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Re: JUnit integration
- From: Tom Tromey <tromey at redhat dot com>
- To: graydon hoare <graydon at redhat dot com>
- Cc: mauve-discuss at sources dot redhat dot com
- Date: 27 Nov 2003 12:08:05 -0700
- Subject: Re: JUnit integration
- References: <email@example.com>
- Reply-to: tromey at redhat dot com
>>>>> "graydon" == graydon hoare <firstname.lastname@example.org> writes:
graydon> these are attached. but the more general question -- the next logical
graydon> step in my mind -- is whether to start merging mauve into classpath so
graydon> it configures and builds "naturally" as part of the day-to-day
graydon> development cycle on classpath (using the classpath build dir,
graydon> compiler and VM selection, for example, and running as the nominal
graydon> "make check" for classpath). I'm wondering how taboo an idea that is,
graydon> whether anyone would mind if I had a go at it.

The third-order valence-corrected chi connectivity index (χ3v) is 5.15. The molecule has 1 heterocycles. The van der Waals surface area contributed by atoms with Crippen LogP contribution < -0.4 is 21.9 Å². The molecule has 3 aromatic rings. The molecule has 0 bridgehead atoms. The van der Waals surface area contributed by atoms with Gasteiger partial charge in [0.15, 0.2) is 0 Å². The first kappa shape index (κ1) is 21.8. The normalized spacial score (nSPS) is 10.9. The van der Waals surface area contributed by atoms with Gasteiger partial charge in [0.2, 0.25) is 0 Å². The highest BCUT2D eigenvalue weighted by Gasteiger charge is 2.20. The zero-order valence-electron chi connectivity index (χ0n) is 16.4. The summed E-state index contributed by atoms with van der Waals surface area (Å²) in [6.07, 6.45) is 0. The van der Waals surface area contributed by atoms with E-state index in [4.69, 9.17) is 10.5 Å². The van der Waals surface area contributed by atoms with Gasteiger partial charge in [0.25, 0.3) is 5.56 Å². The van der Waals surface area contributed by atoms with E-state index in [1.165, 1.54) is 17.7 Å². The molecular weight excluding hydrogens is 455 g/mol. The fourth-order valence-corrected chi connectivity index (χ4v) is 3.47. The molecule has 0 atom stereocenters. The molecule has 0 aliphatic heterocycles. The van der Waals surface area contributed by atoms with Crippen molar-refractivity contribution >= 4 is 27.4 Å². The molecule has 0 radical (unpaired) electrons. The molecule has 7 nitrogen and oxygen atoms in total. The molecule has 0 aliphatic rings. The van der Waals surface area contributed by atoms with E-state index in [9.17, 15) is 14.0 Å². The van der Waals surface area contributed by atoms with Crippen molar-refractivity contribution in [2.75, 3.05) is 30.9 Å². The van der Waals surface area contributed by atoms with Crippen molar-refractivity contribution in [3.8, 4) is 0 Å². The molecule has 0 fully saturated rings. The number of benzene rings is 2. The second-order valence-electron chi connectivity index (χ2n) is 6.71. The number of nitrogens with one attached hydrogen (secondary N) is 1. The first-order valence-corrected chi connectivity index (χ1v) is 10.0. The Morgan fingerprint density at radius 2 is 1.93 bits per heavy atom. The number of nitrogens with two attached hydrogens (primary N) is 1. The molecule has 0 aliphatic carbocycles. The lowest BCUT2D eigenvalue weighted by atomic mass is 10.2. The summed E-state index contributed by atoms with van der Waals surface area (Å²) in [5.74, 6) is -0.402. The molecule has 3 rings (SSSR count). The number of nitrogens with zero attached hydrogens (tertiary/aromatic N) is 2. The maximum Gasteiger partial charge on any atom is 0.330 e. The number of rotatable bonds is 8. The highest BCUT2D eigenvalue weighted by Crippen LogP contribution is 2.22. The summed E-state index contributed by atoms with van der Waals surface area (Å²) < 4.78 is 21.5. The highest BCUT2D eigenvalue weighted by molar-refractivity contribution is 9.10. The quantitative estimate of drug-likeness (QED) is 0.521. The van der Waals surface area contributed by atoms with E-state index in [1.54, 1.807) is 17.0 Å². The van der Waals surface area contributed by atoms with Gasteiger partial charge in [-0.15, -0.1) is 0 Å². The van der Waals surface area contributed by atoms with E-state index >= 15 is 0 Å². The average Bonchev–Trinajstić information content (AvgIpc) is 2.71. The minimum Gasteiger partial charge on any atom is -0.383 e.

First, different VMs use Classpath differently. So this may matter.
Second, traditionally Mauve hasn't required any copyright assignments
of any sort. Collecting those now would be hard to impossible (e.g.,
we got a bunch of tests from HP years back, no clue who to contact
about those). So it isn't clear Mauve meets GNU requirements for
Third, it is useful to be able to run Mauve against non-Classpath
JVMs, in particular the Sun JVM. This lets us do compatibility
testing; in fact an item on my infrastructure to-do list is to run
Mauve against the JDK nightly and compare the results, to see if we're
getting bad tests.
Anyway, those are issues, potential or otherwise. I definitely agree
that making it easier to run Mauve against Classpath changes would be
For libgcj we "solved" this problem by having some wrapper code in the
test suite. Many libgcj developers probably don't run this regularly